Within business strategy, innovation is always considered as a way to change a company’s fortunes as if it were so easy!
In truth, from the list compiled by Nielsen, only 12 out of 3522 fast-moving consumer goods product launches were marked as “breakthrough” in the USA.
To be considered breakthrough, three rules were applied.
The product had to:
- Deliver a new proposition rather than a refinement
- Generate over $50 million revenue in first year
- Maintain 90% of the revenues in the second year
This post examines the full list of 12 items with analysis into what made the innovations successful.
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Atkins Frozen Meals
Atkins is a company that specialises in diet plans to help people reach weight goals.
The company admits it lost its core focus by being taking a scattergun approach to innovation previously. It launched too many products and ended up going bankrupt.
After bankruptcy, they created an online forum which grew to 5 million users. This was a gold mine for consumer research.
They found that many people struggled to create healthy food in a hectic lifestyle and there was a lack of quick food options.
This inspired Atkins to create a frozen meal chain that met the health related demands of its users. This was a huge challenge for a company who had no experience in frozen meals before.
They spent a long time in getting the products right through interacting with their community. This allowed them to price the product at a premium because potential customers didn’t see other brands as competing in the same niche.
Atkins Frozen Meals had $68 million in first year sales with 40% growth in year 2!
Parent Company: Procter & Gamble
The growth of smartphones as all in one products has meant the traditional battery market has stagnated as consumers use less devices.
Procter & Gamble’s challenge was to create a premium product to improve margins in a stagnant sector.
The R&D department created a new battery with several new features alongside the lasting longer than other batteries.
Duracell Quantum has PowerCheck to solve a common problem for consumers who don’t know how much charge is left. The DuraLock feature means that consumers can buy batteries knowing that they can be stored for ten years.
Branding was essential to the products success. The batteries were coloured red to differentiate them from the standard Duracell innovations that had used the same colour scheme for decades.
The features and branding meant that Procter & Gamble were successful in converting consumers to the higher margin new product.
L’Oreal Paris Advanced Haircare
L’Oreal had established itself as the number 1 or 2 haircare brand across the world with the most notable exception being the US.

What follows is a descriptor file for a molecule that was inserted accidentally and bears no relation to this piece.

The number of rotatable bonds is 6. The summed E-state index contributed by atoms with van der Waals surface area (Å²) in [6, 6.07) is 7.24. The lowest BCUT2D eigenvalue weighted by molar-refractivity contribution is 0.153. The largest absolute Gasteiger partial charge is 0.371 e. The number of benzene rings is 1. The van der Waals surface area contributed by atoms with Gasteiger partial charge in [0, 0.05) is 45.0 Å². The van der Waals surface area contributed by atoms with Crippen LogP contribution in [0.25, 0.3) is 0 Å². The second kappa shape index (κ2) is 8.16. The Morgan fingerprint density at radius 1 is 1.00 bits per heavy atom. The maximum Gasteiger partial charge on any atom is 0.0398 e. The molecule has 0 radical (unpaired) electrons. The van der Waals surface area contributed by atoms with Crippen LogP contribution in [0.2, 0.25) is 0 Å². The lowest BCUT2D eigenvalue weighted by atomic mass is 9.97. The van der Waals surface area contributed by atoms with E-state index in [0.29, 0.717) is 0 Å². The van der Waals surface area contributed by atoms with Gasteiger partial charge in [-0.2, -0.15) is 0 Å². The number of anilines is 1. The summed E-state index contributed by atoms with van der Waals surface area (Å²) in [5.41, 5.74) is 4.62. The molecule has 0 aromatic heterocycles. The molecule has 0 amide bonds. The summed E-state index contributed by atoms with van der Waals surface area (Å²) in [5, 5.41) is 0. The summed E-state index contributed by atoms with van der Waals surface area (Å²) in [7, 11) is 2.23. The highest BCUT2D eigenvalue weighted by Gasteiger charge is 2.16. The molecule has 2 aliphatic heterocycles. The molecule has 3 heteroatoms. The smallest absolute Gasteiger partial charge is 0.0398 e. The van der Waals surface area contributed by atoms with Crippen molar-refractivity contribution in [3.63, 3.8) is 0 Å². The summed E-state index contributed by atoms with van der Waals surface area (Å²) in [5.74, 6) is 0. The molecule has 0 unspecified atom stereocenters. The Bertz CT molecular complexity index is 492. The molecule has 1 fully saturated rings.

The US team wanted a custom solution for US consumers rather than simply lifting a brand from abroad.
Young American women style their hair much more than the average consumer thus many wanted a product which would undo the damage that was created as a side effect.
3000 scientists worked on the project to ensure the highest standard of quality.
Once the product was tested in by over 5000 women consumer trials, the marketing team came to the fore. The bottles were black to appear luxurious and stand out on shelves filled with white bottles.
There were in fact 5 distinct lines each which claimed to be a complete system for different types of hair. Consumers bought into the idea that there was true scientific innovation behind each line.
Parent Company: Kraft Foods
Lunchables was successful in creating food products that parents bought their children for packed lunches.
They wanted to understand why they lost consumers as they became teams and how they could recapture the market.
From surveys, they found that tastes changed as the children matured and the brand image was on associated with childhood.
A new line was introduced called Lunchables Uploaded that used more mature graphics and colour schemes.
The majority of marketing was digital. Kraft Foods partnered with MTV for this product rather than their traditional partners Nickelodeon and Cartoon Network. In total, the marketing videos were viewed 73 million times.
The brand was a hit but Lunchables further increased marketing by created a reality series called “Fully Uploaded” with MTV and is releasing a new line “Lunchables Uploaded Walking Tacos”.
Monster Energy Ultra
Parent Company: Coca Cola
Monster was aware that energy drinks tended to appeal to a relatively small market. They wanted to broaden the appeal of their drinks to draw in more consumers rather than compete for consumers already brand loyal to competitors.
Consumer research highlighted a fear of many non-users that energy drinks were unhealthy, high in calories and high in sugar. The taste was another obstacle to consumption.
This inspired Monster to create the Energy Ultra sub brand. These drinks had lower calories and was less sweet than the core brand which allayed some of the traditional barriers for non-users.
The product was launched in a variety of flavours after consumer testing. This gave it the edge by tapping into what consumers actually want to drink.
Monster made heavy use of celebrities in their marketing to draw in non-traditional customers and this paid off in demonstrating the clear difference between Energy Ultra and the incumbent energy drink offerings.
Mountain Dew Kickstart
Parent Company: Mountain Dew
Mountain Dew had a strong position in the soft drink market for the older male demographic. The current drinkers were particularly loyal and would buy the product more times on average than consumers of other soft drinks.